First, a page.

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Valedictorian, Student of the Year banned from graduation over beard

Posted May 29

AMITE CITY, La. — A Louisiana valedictorian and star athlete was prepared to exit high school with a bang when he was chosen to speak at his graduation. When the big day came, he certainly made waves, but for an entirely unexpected reason — his facial hair.

Andrew Jones finished first in his class with a 4.0 grade point average — earning him the title of Student of the Year and the honor of speaking, offering prayer and instructing his classmates when to turn their tassels at graduation, according to the Washington Post.

“He’s got a child, he’s got a baby and he’s still managed those grades,” Jones’ aunt, Sabrina Davis, told WVUE News.

With his proud family by his side, Jones put on his cap and gown with anticipation, ready to celebrate this big milestone. When he arrived at graduation, however, he was turned away at the door.

The reason? Jones happened to be sporting a beard, something banned by the school district’s dress policy. District officials told Jones and several other students that they could stay if they shaved. Jones said he shaved the sides of his beard but kept a goatee and was asked to turn in his cap and gown, according to ABC News.

A teacher later gave Jones his diploma, and he had to watch another student perform the duties he’d worked so hard to earn. Instead of marching with his classmates, he sat in the bleachers with the audience.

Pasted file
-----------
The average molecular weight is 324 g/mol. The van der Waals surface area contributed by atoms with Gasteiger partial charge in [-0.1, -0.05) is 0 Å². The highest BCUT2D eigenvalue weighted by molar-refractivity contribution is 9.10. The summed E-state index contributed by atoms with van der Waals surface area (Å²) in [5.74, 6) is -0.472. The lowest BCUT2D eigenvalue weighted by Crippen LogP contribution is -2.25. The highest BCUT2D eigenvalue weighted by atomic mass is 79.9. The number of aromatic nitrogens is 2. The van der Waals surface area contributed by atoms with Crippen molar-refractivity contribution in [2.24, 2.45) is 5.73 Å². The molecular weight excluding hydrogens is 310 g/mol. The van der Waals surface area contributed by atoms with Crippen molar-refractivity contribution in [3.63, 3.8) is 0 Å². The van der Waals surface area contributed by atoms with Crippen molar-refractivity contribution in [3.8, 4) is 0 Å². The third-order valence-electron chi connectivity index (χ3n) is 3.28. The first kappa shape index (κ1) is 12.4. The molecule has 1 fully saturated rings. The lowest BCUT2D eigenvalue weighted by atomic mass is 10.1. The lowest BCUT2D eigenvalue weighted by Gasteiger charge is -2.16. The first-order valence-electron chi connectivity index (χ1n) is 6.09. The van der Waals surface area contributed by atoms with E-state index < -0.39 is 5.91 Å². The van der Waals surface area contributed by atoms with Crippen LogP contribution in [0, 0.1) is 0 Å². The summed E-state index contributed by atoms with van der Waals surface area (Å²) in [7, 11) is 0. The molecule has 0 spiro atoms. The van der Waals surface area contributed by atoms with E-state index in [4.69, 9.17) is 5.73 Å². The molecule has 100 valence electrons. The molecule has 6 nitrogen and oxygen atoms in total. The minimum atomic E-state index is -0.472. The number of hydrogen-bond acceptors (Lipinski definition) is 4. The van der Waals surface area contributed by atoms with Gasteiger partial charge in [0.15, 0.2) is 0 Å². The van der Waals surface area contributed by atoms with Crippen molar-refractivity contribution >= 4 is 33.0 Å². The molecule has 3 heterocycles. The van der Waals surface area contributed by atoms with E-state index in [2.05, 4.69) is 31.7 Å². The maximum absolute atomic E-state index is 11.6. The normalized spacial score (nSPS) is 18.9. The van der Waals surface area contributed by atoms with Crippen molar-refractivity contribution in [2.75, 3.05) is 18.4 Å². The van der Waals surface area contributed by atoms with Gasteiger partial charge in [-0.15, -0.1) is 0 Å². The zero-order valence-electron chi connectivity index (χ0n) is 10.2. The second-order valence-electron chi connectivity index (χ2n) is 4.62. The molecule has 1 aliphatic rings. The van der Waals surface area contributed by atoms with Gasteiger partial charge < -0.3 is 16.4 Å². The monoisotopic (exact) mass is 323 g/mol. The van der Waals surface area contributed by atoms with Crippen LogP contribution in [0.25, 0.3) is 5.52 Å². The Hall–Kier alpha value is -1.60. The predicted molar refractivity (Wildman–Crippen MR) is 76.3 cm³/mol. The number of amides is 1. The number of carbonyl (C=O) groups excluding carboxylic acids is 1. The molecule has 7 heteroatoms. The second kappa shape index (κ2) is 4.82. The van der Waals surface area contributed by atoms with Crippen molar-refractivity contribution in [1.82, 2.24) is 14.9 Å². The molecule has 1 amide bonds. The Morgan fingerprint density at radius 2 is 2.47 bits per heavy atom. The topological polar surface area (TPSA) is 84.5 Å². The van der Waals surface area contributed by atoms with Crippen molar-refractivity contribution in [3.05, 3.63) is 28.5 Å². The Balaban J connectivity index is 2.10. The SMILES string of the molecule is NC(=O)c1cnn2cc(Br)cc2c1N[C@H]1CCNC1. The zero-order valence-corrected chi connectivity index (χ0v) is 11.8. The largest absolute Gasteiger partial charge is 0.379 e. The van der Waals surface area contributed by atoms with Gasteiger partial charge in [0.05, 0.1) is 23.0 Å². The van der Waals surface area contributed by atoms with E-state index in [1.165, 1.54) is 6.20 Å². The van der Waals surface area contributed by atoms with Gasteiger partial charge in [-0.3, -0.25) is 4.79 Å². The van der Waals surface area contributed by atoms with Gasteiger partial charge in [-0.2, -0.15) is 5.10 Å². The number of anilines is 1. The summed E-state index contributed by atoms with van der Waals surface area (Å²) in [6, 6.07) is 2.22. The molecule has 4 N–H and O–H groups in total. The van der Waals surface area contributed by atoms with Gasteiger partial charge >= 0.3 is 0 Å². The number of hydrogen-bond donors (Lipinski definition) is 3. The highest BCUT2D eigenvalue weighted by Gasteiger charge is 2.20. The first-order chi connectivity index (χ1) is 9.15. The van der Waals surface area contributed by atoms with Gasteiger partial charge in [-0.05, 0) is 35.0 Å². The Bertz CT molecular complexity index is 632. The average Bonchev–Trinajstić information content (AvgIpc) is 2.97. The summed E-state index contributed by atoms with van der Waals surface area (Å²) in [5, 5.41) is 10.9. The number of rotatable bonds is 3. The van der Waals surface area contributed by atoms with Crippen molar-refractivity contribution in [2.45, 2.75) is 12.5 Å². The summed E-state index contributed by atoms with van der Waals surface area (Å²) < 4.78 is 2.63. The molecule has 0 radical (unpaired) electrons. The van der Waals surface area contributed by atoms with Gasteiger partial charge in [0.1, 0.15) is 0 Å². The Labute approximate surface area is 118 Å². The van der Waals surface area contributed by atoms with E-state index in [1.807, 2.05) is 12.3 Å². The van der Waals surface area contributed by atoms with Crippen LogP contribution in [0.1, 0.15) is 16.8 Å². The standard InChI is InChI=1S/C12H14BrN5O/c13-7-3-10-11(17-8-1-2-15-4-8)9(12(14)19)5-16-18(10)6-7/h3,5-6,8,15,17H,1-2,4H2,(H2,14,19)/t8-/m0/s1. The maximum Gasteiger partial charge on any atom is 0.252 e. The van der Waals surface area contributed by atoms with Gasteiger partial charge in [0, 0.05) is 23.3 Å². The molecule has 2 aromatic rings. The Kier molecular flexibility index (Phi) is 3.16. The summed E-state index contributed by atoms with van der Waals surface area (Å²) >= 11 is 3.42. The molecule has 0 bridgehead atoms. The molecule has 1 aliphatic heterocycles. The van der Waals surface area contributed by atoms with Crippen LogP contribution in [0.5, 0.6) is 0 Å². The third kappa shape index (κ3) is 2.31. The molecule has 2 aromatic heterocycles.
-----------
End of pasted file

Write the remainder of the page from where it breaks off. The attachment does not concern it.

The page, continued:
Davis posted about the situation on her Facebook page, quickly grabbing the attention of thousands of people across the country.

“How can u take away his moment?” Davis wrote. “U will never feel his pain and u can never give his moment back to him.”

The incident sparked outrage in the community and around the country, but school district officials defended the action, citing policy.

“I personally asked him to please go and shave so that he can walk with the other kids. He chose not to. I even asked the parents standing here to have him follow the policy,” Tangipahoa Parish school superintendent Mark Kolwe told ABC News. “This young man was given at least three opportunities.”

Jones told WVUE he was confused by the policy, claiming he sported his beard throughout all four years of high school without reprimand.

“I feel they should have let me march,” he said. “The hair on my face has nothing to do with school. I wasn’t distracting anybody.”

Jones’ supporters held a protest and rally in his honor, and plan to hold a private celebration and fundraiser for him this coming weekend.

Jones earned a scholarship at Southeastern Louisiana University and plans to play football there, WVUE reports.

Jessica Ivins is a content manager for KSL.com and contributor to the Motherhood Matters section.

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